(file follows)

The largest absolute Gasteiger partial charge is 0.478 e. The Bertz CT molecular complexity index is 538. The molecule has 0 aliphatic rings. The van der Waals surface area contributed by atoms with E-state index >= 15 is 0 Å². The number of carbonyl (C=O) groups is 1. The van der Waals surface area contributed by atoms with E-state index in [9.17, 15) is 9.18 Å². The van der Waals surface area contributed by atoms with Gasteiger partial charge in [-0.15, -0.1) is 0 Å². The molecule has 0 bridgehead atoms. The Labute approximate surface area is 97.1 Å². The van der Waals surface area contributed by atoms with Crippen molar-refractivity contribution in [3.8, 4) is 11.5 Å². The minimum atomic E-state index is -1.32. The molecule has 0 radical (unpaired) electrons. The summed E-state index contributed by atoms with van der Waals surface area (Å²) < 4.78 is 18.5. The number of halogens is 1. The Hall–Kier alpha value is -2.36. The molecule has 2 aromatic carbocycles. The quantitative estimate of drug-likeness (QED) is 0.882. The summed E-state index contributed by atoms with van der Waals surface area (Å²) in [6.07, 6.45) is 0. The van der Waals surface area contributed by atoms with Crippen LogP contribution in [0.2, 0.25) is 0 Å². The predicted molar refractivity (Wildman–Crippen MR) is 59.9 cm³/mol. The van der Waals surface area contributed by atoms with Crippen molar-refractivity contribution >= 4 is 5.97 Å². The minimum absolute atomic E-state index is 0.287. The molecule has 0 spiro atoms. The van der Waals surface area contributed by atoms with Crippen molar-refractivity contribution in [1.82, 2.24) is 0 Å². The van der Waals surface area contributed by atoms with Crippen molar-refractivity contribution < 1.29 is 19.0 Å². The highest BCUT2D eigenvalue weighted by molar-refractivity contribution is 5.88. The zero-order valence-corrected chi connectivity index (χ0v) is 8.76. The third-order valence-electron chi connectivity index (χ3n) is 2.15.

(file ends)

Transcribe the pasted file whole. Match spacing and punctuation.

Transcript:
The largest absolute Gasteiger partial charge is 0.478 e. The Bertz CT molecular complexity index is 538. The molecule has 0 aliphatic rings. The van der Waals surface area contributed by atoms with E-state index >= 15 is 0 Å². The number of carbonyl (C=O) groups is 1. The van der Waals surface area contributed by atoms with E-state index in [9.17, 15) is 9.18 Å². The van der Waals surface area contributed by atoms with Gasteiger partial charge in [-0.15, -0.1) is 0 Å². The molecule has 0 bridgehead atoms. The Labute approximate surface area is 97.1 Å². The van der Waals surface area contributed by atoms with Crippen molar-refractivity contribution in [3.8, 4) is 11.5 Å². The minimum atomic E-state index is -1.32. The molecule has 0 radical (unpaired) electrons. The summed E-state index contributed by atoms with van der Waals surface area (Å²) < 4.78 is 18.5. The number of halogens is 1. The Hall–Kier alpha value is -2.36. The molecule has 2 aromatic carbocycles. The quantitative estimate of drug-likeness (QED) is 0.882. The summed E-state index contributed by atoms with van der Waals surface area (Å²) in [6.07, 6.45) is 0. The van der Waals surface area contributed by atoms with Crippen LogP contribution in [0.2, 0.25) is 0 Å². The predicted molar refractivity (Wildman–Crippen MR) is 59.9 cm³/mol. The van der Waals surface area contributed by atoms with Crippen molar-refractivity contribution >= 4 is 5.97 Å². The minimum absolute atomic E-state index is 0.287. The molecule has 0 spiro atoms. The van der Waals surface area contributed by atoms with Crippen molar-refractivity contribution in [1.82, 2.24) is 0 Å². The van der Waals surface area contributed by atoms with Crippen molar-refractivity contribution < 1.29 is 19.0 Å². The highest BCUT2D eigenvalue weighted by molar-refractivity contribution is 5.88. The zero-order valence-corrected chi connectivity index (χ0v) is 8.76. The third-order valence-electron chi connectivity index (χ3n) is 2.15.